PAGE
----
CAMPAIGNING ON THE PUBLIC DIME? Gov. Bill Walker has been making the rounds in Kodiak, Kotzebue, and Bethel of late. And he’s traveling with an entourage.
In fact, nearly his entire cabinet went to Bethel with him. The cost of a trip like that has been in the works for weeks, and the cost to the public won’t be known for weeks, but with 14 of his core team plus security detail, it’s well over $20,000.
Walker signed a bill in a careful photograph that had only children in sight, and convened his cabinet behind closed doors in Bethel. Governor Walker, Lieutenant Governor Byron Mallott, and the Cabinet also hosted a community reception for Bethel residents.
Bethel is the hometown of Commissioner of Health and Social Services Valerie “Nurr’araaluk” Davidson. Davidson is reported to spend her summers in Bethel.
“I’m very pleased Lt. Governor Mallott, our commissioners, and I had the chance to engage with students in Bethel today and hear residents’ concerns,” Governor Walker said. “Convening the Cabinet in Bethel has been a goal of mine, and I thank the community for the warm reception. Hearing from Alaskans across the state keeps us all engaged and grounded, and equips us to continue pulling together for our state.”
There’s that, plus the fact that he had filed for re-election just a week prior.
ZINKE INVESTIGATION DROPPED: The Interior Department’s inspector general dropped its investigation into a reported phone call in late July from Zinke to Sen. Lisa Murkowski and Sen. Dan Sullivan telling them there would be dire consequences for Alaska due to Murkowski’s obstruction of Obamacare reform.
Evidently both senators refused to participate in the investigation over the content of those calls, so Interior Deputy Inspector General Mary Kendall said she was pulling the plug.
DISPATCH CHIEF NOW CO-HOSTING FUNDRAISER FOR WALKER: Two and a half years ago, one of the top managers of the Alaska Dispatch News was fired by owner Alice Rogoff because she had accepted a position on the Mayor Ethan Berkowitz transition team. Oddly, Rogoff announced the firing to a room full of business leaders at a Chamber of Commerce meeting.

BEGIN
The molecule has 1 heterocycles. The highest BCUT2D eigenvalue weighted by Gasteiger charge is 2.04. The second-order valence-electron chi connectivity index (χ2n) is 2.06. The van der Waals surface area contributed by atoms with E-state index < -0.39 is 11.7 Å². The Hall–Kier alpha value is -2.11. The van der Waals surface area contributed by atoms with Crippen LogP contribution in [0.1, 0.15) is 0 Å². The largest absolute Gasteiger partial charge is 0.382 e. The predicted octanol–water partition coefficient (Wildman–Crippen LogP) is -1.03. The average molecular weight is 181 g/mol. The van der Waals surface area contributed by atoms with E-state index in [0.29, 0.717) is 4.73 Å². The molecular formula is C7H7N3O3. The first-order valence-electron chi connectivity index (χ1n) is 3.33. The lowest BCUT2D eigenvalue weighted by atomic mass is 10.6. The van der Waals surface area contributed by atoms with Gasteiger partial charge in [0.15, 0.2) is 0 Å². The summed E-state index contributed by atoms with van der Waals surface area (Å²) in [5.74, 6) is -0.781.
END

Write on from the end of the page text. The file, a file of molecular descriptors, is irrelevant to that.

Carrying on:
“Our executive vice president for advertising is no longer with us. She became close to the Berkowitz campaign and is now a member of that transition team. It crossed a line that to me is … the appearance is somehow associated with our newspaper. we will never be active in political campaigns,” Rogoff told the group on May 21, 2015.
But now, the remaining titular executive vice president Dispatch, Margy Johnson, is cohosting a fundraiser for her longtime friend Gov. Bill Walker’s re-election.
Word is that Rogoff has asked Johnson to stay on until the newspaper changes hands. As executive vice president, she’s no longer listed in the staff box, but evidently taking a paycheck well into next month to keep an eye on the place for Rogoff. And with one foot out the door, getting onboard with the Walker camp may be a strategic career move.
So much for ADN non-involvement in political campaigns.
SPOTTED: In the Legislative Information Office yesterday, leftist political strategist and owner of the MidnightSunAK blog, Jim Lottsfeldt, who was in Rep. Jason Grenn’s office meeting with his staff.
Lottsfeldt is the money guy behind a new political action committee formed with Outside money to push Grenn’s anti-corruption initiative.
They probably won’t need much money because everyone is against corruption, right?
Here’s the donor list for the Massachusetts-based group that is behind the ballot initiative.
JUSTIN PARISH WANTS INCOME TAX: Juneau’s Rep. Justin Parish is still all-in on an income tax. At a townhall meeting last night, 16 people showed up to hear his pitch for their pocketbook.
“It’s my conviction that we should pay for our government rather than kicking it down the path,” Parish said, as quoted by the Juneau Empire. “I’m convinced, as I was from the time I ran, that the wisest course would be to implement a light income tax.”
And by light, he means those who are still working and haven’t received a raise for two years — and that would be many working in Alaska — would be asked to skim off some of their income so the State of Alaska doesn’t have to reduce the size of its workforce or trim its very generous social welfare programs.